Goal + Resolution + Measurement = Decent Chance of Success.
Even then, you are not home and dry. What you choose to measure will make a big difference to your likely success. Let’s take the simple but knotty problem of losing a few pounds after the Christmas holidays. A simple measurement would be to weigh yourself daily or weekly. It is appropriate to the goal, but in fact could have several outcomes. If you have made suitable changes to your diet and exercise programme you might be motivated as you see your weight gradually decrease. However, if you haven’t made appropriate changes to your lifestyle, you might be demotivated as your weight increases or refuses to budge.
And so it is in business. The team’s New Year push to increase sales may have similar positive or negative results.
The key to understanding whether your goal will be accomplished is to have a number of measures – some of which are lead measures, and some of which are lag measures.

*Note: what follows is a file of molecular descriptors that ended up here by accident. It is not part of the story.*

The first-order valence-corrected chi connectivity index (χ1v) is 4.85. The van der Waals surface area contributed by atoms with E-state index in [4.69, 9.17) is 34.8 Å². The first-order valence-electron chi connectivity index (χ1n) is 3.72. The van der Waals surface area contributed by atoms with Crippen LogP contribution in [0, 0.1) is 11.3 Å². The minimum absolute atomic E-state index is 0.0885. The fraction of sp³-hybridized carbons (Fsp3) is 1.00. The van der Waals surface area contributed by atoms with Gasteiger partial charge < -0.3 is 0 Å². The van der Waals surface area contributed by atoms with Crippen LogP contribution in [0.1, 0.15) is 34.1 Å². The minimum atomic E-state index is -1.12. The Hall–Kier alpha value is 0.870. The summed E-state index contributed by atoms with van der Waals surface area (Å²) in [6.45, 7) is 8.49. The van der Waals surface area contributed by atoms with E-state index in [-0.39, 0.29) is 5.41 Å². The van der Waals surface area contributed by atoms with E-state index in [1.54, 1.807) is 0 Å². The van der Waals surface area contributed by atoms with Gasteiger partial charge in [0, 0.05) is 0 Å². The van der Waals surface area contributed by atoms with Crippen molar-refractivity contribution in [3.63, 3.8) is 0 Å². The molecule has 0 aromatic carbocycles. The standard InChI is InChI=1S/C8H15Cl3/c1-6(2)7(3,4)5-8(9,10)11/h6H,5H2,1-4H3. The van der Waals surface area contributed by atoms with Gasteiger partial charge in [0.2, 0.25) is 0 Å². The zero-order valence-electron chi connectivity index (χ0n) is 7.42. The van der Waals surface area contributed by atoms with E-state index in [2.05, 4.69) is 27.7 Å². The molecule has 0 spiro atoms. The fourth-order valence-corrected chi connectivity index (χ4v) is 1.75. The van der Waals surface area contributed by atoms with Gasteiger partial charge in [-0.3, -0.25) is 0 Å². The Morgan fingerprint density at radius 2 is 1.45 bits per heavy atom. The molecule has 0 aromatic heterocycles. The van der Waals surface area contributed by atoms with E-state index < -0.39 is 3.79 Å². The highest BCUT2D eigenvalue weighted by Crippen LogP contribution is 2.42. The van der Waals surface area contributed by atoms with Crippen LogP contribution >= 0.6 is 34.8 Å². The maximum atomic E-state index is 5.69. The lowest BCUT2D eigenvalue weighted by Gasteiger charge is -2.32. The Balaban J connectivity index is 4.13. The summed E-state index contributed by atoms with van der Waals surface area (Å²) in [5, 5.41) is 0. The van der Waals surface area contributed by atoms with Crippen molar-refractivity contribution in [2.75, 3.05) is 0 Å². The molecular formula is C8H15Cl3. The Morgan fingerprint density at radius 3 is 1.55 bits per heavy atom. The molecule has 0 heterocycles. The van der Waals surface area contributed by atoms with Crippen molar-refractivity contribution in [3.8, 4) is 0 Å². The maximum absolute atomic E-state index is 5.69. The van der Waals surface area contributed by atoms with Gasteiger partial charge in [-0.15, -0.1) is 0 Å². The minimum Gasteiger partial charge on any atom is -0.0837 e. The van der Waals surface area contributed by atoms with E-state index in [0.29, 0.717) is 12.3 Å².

My weight, for example, is a lag measure because it is a result of choices I make during the day. The lead measures are the number of calories I take in through eating and the number I burn through exercise. So in addition to tracking my weight I also track how many times I visit the gym in a week, and how many miles I run in a week and how many meals I start with a fresh salad. All these are lead indicators that promote the habits I need to reach my goal.
Sales volume is also a lag indicator because sales are a result of other activities. Whereas the number of promotions sent out, or appointments set are lead indicators which will lead to increased sales.
Lead indicators help us “back up” through the problem so that instead of becoming demotivated, we work through the issues until we find the appropriate behaviours that will help us achieve our goals.
Systems that help you focus on both lead and lag indicators are useful – you keep your eye on the main target as well as tracking the constituent parts that influence the target.